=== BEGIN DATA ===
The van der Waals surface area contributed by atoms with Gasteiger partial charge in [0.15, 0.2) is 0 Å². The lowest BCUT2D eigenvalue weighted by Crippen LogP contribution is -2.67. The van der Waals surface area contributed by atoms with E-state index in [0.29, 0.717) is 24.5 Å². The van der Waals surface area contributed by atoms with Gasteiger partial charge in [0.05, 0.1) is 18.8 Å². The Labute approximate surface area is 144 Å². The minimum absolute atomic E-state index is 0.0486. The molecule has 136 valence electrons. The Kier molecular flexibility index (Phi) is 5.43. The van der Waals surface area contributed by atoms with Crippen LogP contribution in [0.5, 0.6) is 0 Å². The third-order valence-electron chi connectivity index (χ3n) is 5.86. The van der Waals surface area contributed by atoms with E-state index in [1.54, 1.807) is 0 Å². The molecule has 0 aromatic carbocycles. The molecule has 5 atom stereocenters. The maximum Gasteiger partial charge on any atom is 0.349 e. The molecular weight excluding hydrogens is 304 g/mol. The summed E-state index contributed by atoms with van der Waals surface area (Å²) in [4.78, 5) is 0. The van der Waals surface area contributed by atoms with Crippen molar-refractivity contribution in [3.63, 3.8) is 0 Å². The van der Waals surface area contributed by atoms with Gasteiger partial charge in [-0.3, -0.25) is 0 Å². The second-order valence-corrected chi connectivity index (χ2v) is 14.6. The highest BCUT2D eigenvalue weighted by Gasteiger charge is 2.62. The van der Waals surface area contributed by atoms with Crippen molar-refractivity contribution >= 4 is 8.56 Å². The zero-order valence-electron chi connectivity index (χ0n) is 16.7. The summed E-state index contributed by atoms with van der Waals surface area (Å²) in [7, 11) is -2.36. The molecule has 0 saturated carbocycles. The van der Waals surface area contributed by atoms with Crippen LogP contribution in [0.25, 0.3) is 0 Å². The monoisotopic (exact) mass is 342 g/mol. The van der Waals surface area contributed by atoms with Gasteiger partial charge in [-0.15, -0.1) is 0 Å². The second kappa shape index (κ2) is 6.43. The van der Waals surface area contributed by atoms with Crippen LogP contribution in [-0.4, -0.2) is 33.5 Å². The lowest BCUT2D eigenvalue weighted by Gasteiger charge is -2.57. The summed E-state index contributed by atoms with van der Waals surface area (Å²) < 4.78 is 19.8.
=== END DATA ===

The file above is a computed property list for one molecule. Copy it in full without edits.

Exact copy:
The van der Waals surface area contributed by atoms with Gasteiger partial charge in [0.15, 0.2) is 0 Å². The lowest BCUT2D eigenvalue weighted by Crippen LogP contribution is -2.67. The van der Waals surface area contributed by atoms with E-state index in [0.29, 0.717) is 24.5 Å². The van der Waals surface area contributed by atoms with Gasteiger partial charge in [0.05, 0.1) is 18.8 Å². The Labute approximate surface area is 144 Å². The minimum absolute atomic E-state index is 0.0486. The molecule has 136 valence electrons. The Kier molecular flexibility index (Phi) is 5.43. The van der Waals surface area contributed by atoms with Crippen LogP contribution in [0.5, 0.6) is 0 Å². The third-order valence-electron chi connectivity index (χ3n) is 5.86. The van der Waals surface area contributed by atoms with E-state index in [1.54, 1.807) is 0 Å². The molecule has 0 aromatic carbocycles. The molecule has 5 atom stereocenters. The maximum Gasteiger partial charge on any atom is 0.349 e. The molecular weight excluding hydrogens is 304 g/mol. The summed E-state index contributed by atoms with van der Waals surface area (Å²) in [4.78, 5) is 0. The van der Waals surface area contributed by atoms with Crippen molar-refractivity contribution in [3.63, 3.8) is 0 Å². The van der Waals surface area contributed by atoms with Gasteiger partial charge in [-0.3, -0.25) is 0 Å². The second-order valence-corrected chi connectivity index (χ2v) is 14.6. The highest BCUT2D eigenvalue weighted by Gasteiger charge is 2.62. The van der Waals surface area contributed by atoms with Crippen molar-refractivity contribution >= 4 is 8.56 Å². The zero-order valence-electron chi connectivity index (χ0n) is 16.7. The summed E-state index contributed by atoms with van der Waals surface area (Å²) in [7, 11) is -2.36. The molecule has 0 saturated carbocycles. The van der Waals surface area contributed by atoms with Crippen LogP contribution in [0.25, 0.3) is 0 Å². The monoisotopic (exact) mass is 342 g/mol. The van der Waals surface area contributed by atoms with Gasteiger partial charge in [-0.15, -0.1) is 0 Å². The second kappa shape index (κ2) is 6.43. The van der Waals surface area contributed by atoms with Crippen LogP contribution in [-0.4, -0.2) is 33.5 Å². The lowest BCUT2D eigenvalue weighted by Gasteiger charge is -2.57. The summed E-state index contributed by atoms with van der Waals surface area (Å²) < 4.78 is 19.8.